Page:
Wednesday, 24 January 2018

Wild Moments: The UK Cat Conundrum

** 'Wild Moments' posts are going to be a new thing for me in 2018 and will be 
mini-posts (perhaps written during a lunch break) on pretty much anything (relevant 
to the things I write about) which has caught my eye. There is a risk they will 
contain opinions (insert dramatic music here), but I hope they will mostly be 
balanced and well considered and maybe even educational - I live in hope! **

Wild cats in the UK. A divisive but popular topic at the minute and something which has been bugging me for a while. 

The debates on this subject at present focus on the very high profile and quite popular (in some circles) campaign to re-introduce Lynx to the UK. I've read quite a lot of material, from both sides of the argument - although I think there are more than 2 sides to this particular argument to be honest. I've even gone back to cited source material and read scientific papers about other reintroduction schemes else where in Europe to get the true context of the claims being made. I love the natural history of the British Isles and anything which aims to preserve or enhance the 'wildness' of my home countries is as far as I am considered a worthy venture. Further more as an adventurous sort of chap I would welcome the chance to catch of a glimpse of a lynx or for that matter a bear, or wolves or a moose wild in the UK.  

BUT - I do not agree with the sentiment below. It is not time to bring them home... not yet.

Image result for lynx reintroduction

The reason for this is nothing to do with the issues surrounding predation of livestock (although I think this a valid concern which I do not think is being taken seriously enough by those advocating the reintroduction). Nor is it due to concerns about the plans, locations (although I was staggered that Thetford Forest was considered as an option! I'm glad that was withdrawn from the final proposals) or poor attempts at cooperation with 'the other side' - the farming community.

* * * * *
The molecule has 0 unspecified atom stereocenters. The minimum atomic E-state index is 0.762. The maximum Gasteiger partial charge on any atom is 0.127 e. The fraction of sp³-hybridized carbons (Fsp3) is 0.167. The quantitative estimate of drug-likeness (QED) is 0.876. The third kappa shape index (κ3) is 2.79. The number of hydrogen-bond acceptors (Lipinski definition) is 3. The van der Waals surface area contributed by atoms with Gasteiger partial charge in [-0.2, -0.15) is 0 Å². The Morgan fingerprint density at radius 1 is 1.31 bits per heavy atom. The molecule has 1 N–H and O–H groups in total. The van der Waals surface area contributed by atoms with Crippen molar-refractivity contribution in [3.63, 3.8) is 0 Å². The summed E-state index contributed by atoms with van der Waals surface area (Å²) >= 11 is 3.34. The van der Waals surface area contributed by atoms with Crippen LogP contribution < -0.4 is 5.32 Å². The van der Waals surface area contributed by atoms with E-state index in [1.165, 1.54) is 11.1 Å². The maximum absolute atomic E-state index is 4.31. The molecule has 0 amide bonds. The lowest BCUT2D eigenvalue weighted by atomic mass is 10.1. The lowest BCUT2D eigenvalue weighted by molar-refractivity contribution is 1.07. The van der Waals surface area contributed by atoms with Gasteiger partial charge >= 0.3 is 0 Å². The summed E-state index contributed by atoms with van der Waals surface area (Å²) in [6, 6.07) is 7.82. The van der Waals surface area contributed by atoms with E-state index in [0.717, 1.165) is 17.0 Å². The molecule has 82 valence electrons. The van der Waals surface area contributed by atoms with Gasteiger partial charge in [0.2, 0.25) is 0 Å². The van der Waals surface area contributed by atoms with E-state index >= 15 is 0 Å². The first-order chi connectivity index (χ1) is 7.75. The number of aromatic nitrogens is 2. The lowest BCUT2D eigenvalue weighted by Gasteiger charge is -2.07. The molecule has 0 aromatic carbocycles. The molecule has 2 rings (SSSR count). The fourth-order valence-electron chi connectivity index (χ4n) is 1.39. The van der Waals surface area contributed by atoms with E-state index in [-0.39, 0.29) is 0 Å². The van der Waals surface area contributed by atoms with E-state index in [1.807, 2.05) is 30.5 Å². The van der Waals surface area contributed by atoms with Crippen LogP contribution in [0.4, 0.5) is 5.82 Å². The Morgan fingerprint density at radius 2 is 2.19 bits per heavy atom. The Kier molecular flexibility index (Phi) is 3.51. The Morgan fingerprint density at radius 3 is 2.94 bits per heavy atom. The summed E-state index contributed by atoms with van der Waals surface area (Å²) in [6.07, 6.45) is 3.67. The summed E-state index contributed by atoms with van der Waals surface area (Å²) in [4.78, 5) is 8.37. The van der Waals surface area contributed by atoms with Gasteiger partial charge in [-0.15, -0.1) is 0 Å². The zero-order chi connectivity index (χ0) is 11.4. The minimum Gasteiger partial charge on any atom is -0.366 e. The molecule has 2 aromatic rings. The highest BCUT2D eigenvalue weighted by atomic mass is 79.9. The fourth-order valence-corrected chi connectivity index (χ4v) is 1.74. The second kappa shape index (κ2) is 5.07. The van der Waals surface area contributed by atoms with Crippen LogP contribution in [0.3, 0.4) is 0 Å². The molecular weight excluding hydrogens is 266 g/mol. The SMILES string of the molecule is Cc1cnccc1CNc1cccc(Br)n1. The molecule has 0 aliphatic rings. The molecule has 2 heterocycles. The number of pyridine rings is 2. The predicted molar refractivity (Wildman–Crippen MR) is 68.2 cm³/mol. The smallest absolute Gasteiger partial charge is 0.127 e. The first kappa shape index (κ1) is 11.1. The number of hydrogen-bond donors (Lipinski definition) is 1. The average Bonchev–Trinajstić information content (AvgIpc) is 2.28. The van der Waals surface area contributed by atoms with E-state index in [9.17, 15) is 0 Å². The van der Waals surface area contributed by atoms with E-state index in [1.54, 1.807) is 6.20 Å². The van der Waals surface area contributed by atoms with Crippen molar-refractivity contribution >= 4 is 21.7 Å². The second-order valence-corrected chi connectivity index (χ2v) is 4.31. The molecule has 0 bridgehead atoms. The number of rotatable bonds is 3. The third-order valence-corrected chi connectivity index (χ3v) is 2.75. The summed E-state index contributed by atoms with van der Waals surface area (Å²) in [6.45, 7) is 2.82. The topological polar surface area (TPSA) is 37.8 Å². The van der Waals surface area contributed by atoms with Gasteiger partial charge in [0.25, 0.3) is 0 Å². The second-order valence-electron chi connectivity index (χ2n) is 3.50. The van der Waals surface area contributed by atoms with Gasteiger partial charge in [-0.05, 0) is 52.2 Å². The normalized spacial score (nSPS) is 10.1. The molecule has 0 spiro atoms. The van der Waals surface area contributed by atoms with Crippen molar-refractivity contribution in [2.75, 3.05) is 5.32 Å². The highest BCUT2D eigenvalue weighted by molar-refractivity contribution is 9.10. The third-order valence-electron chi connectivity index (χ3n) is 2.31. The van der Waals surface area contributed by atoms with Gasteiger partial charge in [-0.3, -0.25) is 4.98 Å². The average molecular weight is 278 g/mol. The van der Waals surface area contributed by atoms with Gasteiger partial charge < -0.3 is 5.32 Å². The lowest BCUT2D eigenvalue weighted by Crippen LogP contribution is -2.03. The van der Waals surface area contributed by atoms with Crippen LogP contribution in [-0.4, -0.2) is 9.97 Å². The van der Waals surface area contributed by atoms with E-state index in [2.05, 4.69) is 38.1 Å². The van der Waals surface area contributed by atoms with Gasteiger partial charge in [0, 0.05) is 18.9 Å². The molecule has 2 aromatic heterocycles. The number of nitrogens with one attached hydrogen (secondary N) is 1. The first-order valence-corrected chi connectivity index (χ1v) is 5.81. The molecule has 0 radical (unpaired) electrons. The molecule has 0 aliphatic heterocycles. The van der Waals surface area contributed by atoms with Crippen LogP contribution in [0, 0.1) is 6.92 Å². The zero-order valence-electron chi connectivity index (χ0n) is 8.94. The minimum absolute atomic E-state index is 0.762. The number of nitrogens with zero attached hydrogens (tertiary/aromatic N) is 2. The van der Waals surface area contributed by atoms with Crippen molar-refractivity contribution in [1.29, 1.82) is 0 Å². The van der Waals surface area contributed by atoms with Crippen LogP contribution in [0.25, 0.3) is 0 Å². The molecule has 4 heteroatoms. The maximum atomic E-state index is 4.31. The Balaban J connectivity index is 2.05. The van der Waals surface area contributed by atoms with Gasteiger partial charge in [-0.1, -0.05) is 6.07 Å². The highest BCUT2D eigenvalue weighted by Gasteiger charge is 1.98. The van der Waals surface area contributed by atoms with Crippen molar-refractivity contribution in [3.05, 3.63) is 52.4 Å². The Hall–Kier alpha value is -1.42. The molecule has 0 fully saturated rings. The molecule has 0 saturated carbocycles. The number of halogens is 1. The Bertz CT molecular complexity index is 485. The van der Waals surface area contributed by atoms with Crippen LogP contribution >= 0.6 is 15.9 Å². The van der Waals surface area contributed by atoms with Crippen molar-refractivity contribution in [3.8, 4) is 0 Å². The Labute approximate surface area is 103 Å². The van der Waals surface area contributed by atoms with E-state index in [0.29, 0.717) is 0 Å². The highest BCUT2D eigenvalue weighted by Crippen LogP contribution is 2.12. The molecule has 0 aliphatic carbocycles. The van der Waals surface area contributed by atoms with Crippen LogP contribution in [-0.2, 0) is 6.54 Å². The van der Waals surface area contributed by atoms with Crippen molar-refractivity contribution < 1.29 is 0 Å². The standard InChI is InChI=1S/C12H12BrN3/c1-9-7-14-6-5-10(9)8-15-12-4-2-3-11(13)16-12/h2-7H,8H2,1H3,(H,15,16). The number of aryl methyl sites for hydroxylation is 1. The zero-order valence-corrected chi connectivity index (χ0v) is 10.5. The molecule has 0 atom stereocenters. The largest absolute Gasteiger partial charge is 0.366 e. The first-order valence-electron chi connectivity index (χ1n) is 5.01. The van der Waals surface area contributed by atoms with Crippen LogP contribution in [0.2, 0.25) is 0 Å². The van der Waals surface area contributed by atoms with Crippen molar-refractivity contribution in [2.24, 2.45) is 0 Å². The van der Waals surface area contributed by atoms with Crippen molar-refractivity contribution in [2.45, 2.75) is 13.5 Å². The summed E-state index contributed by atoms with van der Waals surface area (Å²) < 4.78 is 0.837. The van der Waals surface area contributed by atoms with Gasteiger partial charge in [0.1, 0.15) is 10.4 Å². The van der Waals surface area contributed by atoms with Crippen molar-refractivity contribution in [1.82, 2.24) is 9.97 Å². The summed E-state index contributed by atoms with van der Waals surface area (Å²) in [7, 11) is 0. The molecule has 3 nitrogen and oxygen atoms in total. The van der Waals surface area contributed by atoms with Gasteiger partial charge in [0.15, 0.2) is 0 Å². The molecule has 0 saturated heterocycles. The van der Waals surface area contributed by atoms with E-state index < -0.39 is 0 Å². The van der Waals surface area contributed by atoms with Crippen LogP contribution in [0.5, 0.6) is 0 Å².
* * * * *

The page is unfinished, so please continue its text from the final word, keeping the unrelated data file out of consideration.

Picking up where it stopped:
It isn't even to do with a certain level of naivety which I feel has been displayed at various levels of the campaign - my biggest bug bear of which was what seemed to me like a deep seated lack of understanding of the importance of range sizes, population densities and the importance of a genetically sustainable population, but which also included the closed minded disregard of the potential threat, however small they deem it to be, to other peoples livelihoods. 

No, the reason I am against it is that while all this effort (and money!) is being poured into the proposed reintroduction of a species which we as a civilization have already failed, we are STILL failing its closest surviving relative in the UK - the Scottish Wildcat. Depending on which report you read (or believe) there are as few as 25 pure Wildcats left (now solely in Scotland) of a species which used to be far more wide spread throughout the UK. And the story is very similar to that of the Lynx - persecuted as a perceived threat to what is deemed more important. Of course with the Wildcat you also have the added complication and threat of hybridization from domestic cats which are allowed to roam free. Yet another example of humans ability to ignore the consequences of their actions and 'we've been doing it for years and we'll keep doing it'.

So there you have it, my reason for not currently supporting the Lynx reintroduction campaign is that I would much, MUCH rather see the vast expense that will inevitably be poured into the plans if they go ahead go into the pre-existing efforts into saving the wild cat we still have, because otherwise we will be in a position where we've lost that too!

Image result for Scottish wild cat conservation

Richard

No comments:

Post a comment